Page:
His name is Anthony Bergamo, and he's an executive-level employee of would-be Washington Redskins owner Howard Milstein. But for a while this year, Bergamo took on a phony name, "Anthony Burke," and went undercover in an unusual effort to dig up dirt against Milstein's rival John Kent Cooke.

Using the Burke pseudonym, Bergamo posed as a businessman and tried to strike deals with Cooke and former Redskins general manager Charley Casserly. Along the way, he tried to steer conversations to the sale of the Redskins and hoped to catch one or both of the men maligning Milstein. He even tried to use a hidden tape recorder in a meeting with Cooke in Bermuda.

Instead of helping Milstein, Bergamo could wind up hurting the New York real estate magnate. Not only did his activities apparently fail to yield the evidence he sought, they've created an obstacle in Milstein's lawsuit alleging Cooke and Casserly doomed his bid to buy the team.

"Ironically, it boomeranged, and resulted in evidence that shows there's no merit to Mr. Milstein's claim that John Kent Cooke interfered with his bid to buy the Redskins," Joseph M. Hassett, an attorney for Cooke, said yesterday. "This is an issue that we believe taints the ongoing litigation."

David Boies, Milstein's lead attorney, did not return a call seeking comment yesterday. His co-counsel, Alan B. Vickery, said this week that he didn't view Bergamo's actions as an issue in the case. Bergamo declined to discuss his role, saying, "I'm sorry, I have no comment."

Milstein filed suit against Cooke and Casserly on May 17 in U.S. District Court, alleging they conspired with friends in the National Football League to derail his $800 million bid for the team. According to Milstein, Cooke and Casserly sabotaged his efforts to win the required support of NFL owners. Cooke and Casserly repeatedly have denied any wrongdoing. Daniel M. Snyder, a former Milstein partner, wound up buying the team in late May.

On Monday, the case moved to D.C. Superior Court with a complaint that names only Cooke as a defendant. Milstein's premise is the same: Cooke, the former Redskins president and son of the late owner Jack Kent Cooke, disparaged Milstein in hopes of prevailing with his own bid.

Bergamo's role came to light Nov. 12, when attorneys for Cooke and Casserly questioned him in a pretrial deposition. A transcript, which has yet to be filed in any court, was obtained this week by Washington Post columnist David Ignatius and describes how the seasoned executive turned into a relentless private eye for Milstein's Washington Sports Ventures Inc.

Bergamo, an attorney, testified that he told Milstein of his trip to Bermuda and got reimbursed $6,500 for it, but he insisted that he didn't act in concert with Milstein's lawyers. Making an important distinction, he said he was acting as an employee of Milstein's, not as a lawyer.

Lawyers generally are barred by ethical constraints from trying to contact the parties they are suing, and rules typically require them to deal only through the targets' attorneys. Although the encounter in Bermuda with Cooke took place eight days before Milstein's suit was filed and before the team was sold, Boies already had written to Cooke's attorneys and threatened legal action. Bergamo met with Casserly three months after the suit was filed.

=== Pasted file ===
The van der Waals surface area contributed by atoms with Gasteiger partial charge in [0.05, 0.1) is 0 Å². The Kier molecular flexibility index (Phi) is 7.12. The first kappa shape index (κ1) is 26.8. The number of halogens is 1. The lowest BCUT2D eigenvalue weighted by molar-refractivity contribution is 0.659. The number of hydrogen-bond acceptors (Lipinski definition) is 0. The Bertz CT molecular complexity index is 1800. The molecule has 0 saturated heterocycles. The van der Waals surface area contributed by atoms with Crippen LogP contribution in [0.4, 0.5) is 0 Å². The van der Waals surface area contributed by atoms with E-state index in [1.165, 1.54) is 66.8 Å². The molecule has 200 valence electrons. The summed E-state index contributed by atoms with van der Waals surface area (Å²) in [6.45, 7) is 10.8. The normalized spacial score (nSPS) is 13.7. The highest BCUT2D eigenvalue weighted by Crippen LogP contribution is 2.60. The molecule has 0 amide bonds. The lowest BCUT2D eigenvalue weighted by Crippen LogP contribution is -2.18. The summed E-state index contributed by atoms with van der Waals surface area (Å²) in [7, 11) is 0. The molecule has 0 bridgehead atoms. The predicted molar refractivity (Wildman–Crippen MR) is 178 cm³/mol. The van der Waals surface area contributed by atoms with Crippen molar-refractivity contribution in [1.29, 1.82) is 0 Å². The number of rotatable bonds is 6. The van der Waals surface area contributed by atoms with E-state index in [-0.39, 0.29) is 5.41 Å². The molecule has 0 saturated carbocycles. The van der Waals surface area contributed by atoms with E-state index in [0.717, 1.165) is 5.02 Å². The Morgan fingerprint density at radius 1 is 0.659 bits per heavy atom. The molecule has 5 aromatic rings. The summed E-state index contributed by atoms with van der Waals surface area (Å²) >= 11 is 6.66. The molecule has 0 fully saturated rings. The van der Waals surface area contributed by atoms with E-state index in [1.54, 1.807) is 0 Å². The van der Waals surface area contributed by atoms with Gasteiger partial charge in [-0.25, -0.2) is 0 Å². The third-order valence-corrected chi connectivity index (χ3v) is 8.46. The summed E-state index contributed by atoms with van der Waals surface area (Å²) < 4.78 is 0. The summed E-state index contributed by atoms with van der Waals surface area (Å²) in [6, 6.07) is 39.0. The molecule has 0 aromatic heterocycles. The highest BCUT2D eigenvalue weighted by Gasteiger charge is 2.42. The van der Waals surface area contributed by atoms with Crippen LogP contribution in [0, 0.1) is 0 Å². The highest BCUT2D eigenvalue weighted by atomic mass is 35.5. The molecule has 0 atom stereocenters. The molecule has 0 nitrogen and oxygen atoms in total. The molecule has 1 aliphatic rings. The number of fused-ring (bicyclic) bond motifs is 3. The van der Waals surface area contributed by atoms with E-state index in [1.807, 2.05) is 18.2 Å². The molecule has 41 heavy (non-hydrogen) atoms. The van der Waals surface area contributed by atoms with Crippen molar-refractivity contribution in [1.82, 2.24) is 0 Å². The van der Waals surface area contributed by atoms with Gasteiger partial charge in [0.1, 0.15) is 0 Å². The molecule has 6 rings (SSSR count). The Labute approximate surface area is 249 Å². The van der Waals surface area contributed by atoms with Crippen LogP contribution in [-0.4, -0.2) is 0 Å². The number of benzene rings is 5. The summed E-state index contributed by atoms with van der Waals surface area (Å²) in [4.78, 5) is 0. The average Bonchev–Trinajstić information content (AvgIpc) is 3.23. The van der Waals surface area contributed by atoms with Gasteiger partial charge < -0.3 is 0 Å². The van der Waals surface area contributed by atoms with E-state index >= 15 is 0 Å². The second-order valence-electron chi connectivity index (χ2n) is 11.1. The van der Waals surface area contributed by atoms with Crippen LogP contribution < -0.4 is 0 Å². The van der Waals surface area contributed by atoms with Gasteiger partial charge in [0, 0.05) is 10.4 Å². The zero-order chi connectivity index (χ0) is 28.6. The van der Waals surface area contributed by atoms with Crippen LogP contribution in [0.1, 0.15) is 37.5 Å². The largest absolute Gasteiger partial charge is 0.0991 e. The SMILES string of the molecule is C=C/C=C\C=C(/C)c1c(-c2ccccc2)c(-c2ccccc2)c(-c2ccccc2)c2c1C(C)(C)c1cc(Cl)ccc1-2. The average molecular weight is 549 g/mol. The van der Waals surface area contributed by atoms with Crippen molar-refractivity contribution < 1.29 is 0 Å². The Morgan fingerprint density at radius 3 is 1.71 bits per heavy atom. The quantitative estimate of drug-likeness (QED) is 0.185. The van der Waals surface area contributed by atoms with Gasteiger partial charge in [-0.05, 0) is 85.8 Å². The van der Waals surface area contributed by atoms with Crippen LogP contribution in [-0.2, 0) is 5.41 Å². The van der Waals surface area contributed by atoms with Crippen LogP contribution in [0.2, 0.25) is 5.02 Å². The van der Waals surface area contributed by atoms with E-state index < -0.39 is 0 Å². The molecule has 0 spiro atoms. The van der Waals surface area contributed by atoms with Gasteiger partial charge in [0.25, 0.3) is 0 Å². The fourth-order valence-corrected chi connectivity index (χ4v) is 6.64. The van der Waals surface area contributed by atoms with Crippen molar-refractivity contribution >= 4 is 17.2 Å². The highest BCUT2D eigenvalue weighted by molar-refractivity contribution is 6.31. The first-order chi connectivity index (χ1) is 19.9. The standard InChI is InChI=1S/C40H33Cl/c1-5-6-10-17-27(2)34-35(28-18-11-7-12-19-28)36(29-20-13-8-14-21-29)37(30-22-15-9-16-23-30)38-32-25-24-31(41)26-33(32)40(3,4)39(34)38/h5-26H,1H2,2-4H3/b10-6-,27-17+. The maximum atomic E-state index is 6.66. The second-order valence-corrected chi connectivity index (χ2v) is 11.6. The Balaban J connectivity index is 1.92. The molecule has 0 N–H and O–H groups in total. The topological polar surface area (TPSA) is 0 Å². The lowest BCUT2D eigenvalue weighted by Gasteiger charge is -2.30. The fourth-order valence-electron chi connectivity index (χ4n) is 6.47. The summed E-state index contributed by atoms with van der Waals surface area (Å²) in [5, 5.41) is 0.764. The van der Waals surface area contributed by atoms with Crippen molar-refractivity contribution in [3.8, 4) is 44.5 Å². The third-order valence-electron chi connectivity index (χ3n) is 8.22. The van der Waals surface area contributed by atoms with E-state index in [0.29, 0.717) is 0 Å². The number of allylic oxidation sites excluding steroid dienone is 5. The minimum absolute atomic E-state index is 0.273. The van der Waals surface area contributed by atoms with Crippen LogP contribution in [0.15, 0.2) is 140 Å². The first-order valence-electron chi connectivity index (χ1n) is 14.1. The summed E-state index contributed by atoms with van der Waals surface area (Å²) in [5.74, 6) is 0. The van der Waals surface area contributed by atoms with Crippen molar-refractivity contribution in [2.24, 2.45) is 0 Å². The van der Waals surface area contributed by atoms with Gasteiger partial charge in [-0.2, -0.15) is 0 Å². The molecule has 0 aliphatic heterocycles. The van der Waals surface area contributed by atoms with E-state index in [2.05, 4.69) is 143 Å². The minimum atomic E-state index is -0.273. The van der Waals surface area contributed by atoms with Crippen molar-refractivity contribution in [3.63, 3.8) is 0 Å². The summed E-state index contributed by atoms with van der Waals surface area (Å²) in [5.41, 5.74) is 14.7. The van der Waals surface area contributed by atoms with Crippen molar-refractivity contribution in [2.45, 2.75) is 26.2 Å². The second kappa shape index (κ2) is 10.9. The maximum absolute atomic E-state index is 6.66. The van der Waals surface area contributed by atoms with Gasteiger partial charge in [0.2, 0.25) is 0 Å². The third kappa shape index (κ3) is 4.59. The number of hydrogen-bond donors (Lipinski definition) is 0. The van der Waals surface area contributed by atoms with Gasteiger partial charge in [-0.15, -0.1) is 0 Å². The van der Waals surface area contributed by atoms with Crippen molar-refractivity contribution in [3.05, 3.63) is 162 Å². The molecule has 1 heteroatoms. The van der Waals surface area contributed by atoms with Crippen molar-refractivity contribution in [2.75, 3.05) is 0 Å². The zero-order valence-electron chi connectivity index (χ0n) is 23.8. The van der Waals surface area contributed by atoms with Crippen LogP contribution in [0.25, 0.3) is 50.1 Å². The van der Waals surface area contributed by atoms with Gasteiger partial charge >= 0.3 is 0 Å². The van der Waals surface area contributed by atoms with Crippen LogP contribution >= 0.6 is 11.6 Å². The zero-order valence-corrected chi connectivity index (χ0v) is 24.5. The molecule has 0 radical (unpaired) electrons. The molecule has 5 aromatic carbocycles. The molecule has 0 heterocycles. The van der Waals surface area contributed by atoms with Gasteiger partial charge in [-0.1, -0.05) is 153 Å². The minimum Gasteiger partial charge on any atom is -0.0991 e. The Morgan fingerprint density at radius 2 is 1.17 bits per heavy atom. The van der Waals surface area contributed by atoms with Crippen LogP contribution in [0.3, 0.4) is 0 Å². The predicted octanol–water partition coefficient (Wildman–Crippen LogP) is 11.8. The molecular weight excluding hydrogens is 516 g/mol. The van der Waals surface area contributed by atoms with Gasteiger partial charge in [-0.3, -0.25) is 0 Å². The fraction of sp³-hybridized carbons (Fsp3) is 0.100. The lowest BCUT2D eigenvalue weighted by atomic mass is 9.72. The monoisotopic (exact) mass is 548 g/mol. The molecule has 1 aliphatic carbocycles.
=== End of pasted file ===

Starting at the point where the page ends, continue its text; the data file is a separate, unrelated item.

Hassett vowed yesterday to find out more about Bergamo's role, maintaining the staged meetings with Cooke and Casserly were "inconsistent with the fair conduct of litigation."

Casserly's attorney, Robert S. Bennett, said: "This troublesome conduct will undoubtedly play a significant role in the Superior Court action. I'm pleased Charley Casserly is out of this very nasty case."

Bergamo is managing director of the Milford Plaza Hotel, a Milstein property in New York, and heads a massive development project for Milstein in downtown Niagara Falls. He testified he has worked four years for Milstein, that they often talk and that he has much autonomy.

"Mr. Milstein said to me, I believe in late January, early February 1999, [that] there was a barber in Washington who was telling people that Mr. Cooke had the deal locked up," Bergamo testified at the deposition, saying Milstein understood the barber and Cooke had made insulting remarks about Milstein.

"He was upset by it," Bergamo said. "I said to him, 'I'll look into it.' "

According to the deposition, Bergamo began visiting Cooke's barber at his downtown shop in February, starting a series of regular haircuts, shaves and manicures. He said he eventually got close enough to the barber to find out when Cooke was coming in for an appointment.

Posing as Burke, Bergamo was in the shop April 7 when Cooke showed up. Bergamo said he told Cooke he viewed him and his late father as football "legends," hoping to relax him. He testified that they discussed a potential business deal and that Cooke told him he had moved to Bermuda.

Bergamo followed up with a telephone call to Cooke, again pushing a fictitious business opportunity. Then, in early May, Bergamo traveled to Bermuda, spending a week there before managing to see Cooke at a restaurant. He testified that he got a table next to Cooke, sent Cooke and his wife a bottle of wine and finally joined them, secretly taping them.

Bergamo said that he talked with Cooke about the Redskins sale and that Cooke told him he believed Snyder had the "liquid finances" to get the team.

The conversation with Casserly took place in August at "a small little pub in Virginia," Bergamo testified. He said he approached Casserly, who was in his waning days as general manager, under the guise of finding him a job as a consultant, and that despite his efforts, Casserly wouldn't discuss the Redskins dispute.